Therefore, the spectrum of cyberattacks on a city’s Smart CCTVs could range from sheer criminality to compromising national security, given that cyberspace is the fifth dimension of warfare and cities are the lifeblood of nations.

Cybersecurity risk management should begin with assessments of the four aspects of plausible cyberattacks – as highlighted in a study on Smart Insiders by Oxford University, UK – namely: assets targeted, threat actors, outcomes of the attack, and attack vectors. Security policies and mechanisms should aim to protect the assemblage of assets – cameras, networks, databases and analytics tools – that constitute the Smart CCTV infrastructure. For example, Neighbourhood Watch could be alert for signs of suspicious activities (for e.g. drive-by hacking) in the proximity of police cameras and network infrastructure in addition to classical neighbourhood crimes.

Implementation – Other Factors

Security agencies’ policies on the implementation of Smart CCTVs should factor in other critical factors; including interoperability with mission-critical systems such as criminal intelligence databases, and Command, Control and Communications systems; information-sharing between agencies; and addressing the unintended and unexpected implications such as public expectations of law enforcement standards with respect to police presence and response.

In a 2013 FBI Bulletin article on Predictive Policing: Using Technology to Reduce Crime, Santa Cruz Police Department emphasised that technology could supplement but never supplant the innate attributes of effective law enforcement such as good investigative instincts, Humint and community engagements. Undaunted adversaries might adapt their tradecraft to outsmart electronic surveillance. For example, the Bastille Day attack in Nice occurred despite the city being known as the “CCTV capital” of France.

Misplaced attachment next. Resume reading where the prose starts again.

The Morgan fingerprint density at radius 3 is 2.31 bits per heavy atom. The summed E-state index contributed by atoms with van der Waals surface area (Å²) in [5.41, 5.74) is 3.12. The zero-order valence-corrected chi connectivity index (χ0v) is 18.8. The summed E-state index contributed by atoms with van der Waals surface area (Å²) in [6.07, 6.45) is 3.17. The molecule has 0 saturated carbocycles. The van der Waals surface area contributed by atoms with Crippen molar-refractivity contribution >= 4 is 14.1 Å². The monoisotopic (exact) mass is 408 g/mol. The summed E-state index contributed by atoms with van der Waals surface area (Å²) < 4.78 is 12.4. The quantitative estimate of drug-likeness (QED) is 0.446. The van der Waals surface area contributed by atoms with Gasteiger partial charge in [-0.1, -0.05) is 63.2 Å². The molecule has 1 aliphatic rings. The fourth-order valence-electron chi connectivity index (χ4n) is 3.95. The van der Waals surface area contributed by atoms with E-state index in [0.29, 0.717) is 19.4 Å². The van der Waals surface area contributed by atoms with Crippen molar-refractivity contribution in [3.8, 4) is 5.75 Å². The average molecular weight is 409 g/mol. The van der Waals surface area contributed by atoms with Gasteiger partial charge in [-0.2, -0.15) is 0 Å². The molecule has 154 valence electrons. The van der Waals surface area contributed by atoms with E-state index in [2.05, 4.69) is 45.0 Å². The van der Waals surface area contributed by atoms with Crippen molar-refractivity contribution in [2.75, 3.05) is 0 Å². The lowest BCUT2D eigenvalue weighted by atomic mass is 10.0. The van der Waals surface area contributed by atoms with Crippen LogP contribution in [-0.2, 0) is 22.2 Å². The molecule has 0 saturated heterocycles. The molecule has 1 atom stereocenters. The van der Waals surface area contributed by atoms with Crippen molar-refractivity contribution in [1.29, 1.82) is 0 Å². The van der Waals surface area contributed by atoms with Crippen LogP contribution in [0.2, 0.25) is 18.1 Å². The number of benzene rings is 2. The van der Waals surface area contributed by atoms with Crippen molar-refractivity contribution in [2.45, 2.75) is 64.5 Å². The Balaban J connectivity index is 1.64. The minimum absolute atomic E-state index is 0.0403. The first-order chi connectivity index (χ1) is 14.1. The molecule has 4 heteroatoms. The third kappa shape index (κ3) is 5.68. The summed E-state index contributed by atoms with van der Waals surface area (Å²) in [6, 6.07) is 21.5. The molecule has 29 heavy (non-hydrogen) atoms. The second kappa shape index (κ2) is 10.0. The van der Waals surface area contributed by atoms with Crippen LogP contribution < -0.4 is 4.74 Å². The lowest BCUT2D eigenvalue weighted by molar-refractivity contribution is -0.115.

At present, while the AI in Smart CCTVs can highlight potential security concerns, it cannot yet perform investigative tasks like assess the intent and capability of suspects. Overreliance on technology might also affect the officers’ alertness to danger and regularity of face-to-face interactions with people on the streets. Thus, an intermediate knowledge of smart technology is now critical in the skillset of officers to make them both tech and street savvy.

Smart CCTVs will henceforth have a critical role in the coming years in securing cities as well as in homeland security. Its proliferation would expectedly raise privacy concerns, and its omnipresence could inadvertently create the illusion of “gated communities” and increase complacency in terms of personal security.

Subject to a city’s socio-cultural context, legislation such as the Data Protection Act in United Kingdom would help to assuage privacy concerns by regulating the responsible use of CCTVs. A healthy community partnership, such as in Singapore, would help the public to acknowledge the necessity of Smart CCTVs for the collective good and that both community vigilance and Smart CCTVs are concomitant and essential aspects of enhanced crime prevention and security strategies.

About the Author

Muhammad Faizal bin Abdul Rahman is a Research Fellow with the Homeland Defence Programme at the Centre of Excellence for National Security (CENS), a unit of the S. Rajaratnam School of International Studies (RSIS), Nanyang Technological University, Singapore.